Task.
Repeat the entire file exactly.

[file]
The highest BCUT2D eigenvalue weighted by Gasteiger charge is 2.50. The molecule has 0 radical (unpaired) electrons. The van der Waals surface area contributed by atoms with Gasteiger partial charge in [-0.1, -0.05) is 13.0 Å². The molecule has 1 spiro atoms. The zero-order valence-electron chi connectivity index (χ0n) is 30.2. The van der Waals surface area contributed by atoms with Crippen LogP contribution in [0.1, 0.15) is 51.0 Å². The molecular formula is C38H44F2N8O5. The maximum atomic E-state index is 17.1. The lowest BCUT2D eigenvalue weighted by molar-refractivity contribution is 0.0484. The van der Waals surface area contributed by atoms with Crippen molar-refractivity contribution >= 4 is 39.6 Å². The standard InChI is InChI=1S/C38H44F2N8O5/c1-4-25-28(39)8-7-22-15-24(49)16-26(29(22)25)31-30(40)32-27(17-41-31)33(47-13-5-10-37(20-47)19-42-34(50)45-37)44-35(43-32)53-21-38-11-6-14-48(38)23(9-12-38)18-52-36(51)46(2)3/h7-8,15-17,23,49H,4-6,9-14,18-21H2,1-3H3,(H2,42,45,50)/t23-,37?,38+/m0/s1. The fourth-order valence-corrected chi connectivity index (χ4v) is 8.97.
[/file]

The highest BCUT2D eigenvalue weighted by Gasteiger charge is 2.50. The molecule has 0 radical (unpaired) electrons. The van der Waals surface area contributed by atoms with Gasteiger partial charge in [-0.1, -0.05) is 13.0 Å². The molecule has 1 spiro atoms. The zero-order valence-electron chi connectivity index (χ0n) is 30.2. The van der Waals surface area contributed by atoms with Crippen LogP contribution in [0.1, 0.15) is 51.0 Å². The molecular formula is C38H44F2N8O5. The maximum atomic E-state index is 17.1. The lowest BCUT2D eigenvalue weighted by molar-refractivity contribution is 0.0484. The van der Waals surface area contributed by atoms with Crippen molar-refractivity contribution >= 4 is 39.6 Å². The standard InChI is InChI=1S/C38H44F2N8O5/c1-4-25-28(39)8-7-22-15-24(49)16-26(29(22)25)31-30(40)32-27(17-41-31)33(47-13-5-10-37(20-47)19-42-34(50)45-37)44-35(43-32)53-21-38-11-6-14-48(38)23(9-12-38)18-52-36(51)46(2)3/h7-8,15-17,23,49H,4-6,9-14,18-21H2,1-3H3,(H2,42,45,50)/t23-,37?,38+/m0/s1. The fourth-order valence-corrected chi connectivity index (χ4v) is 8.97.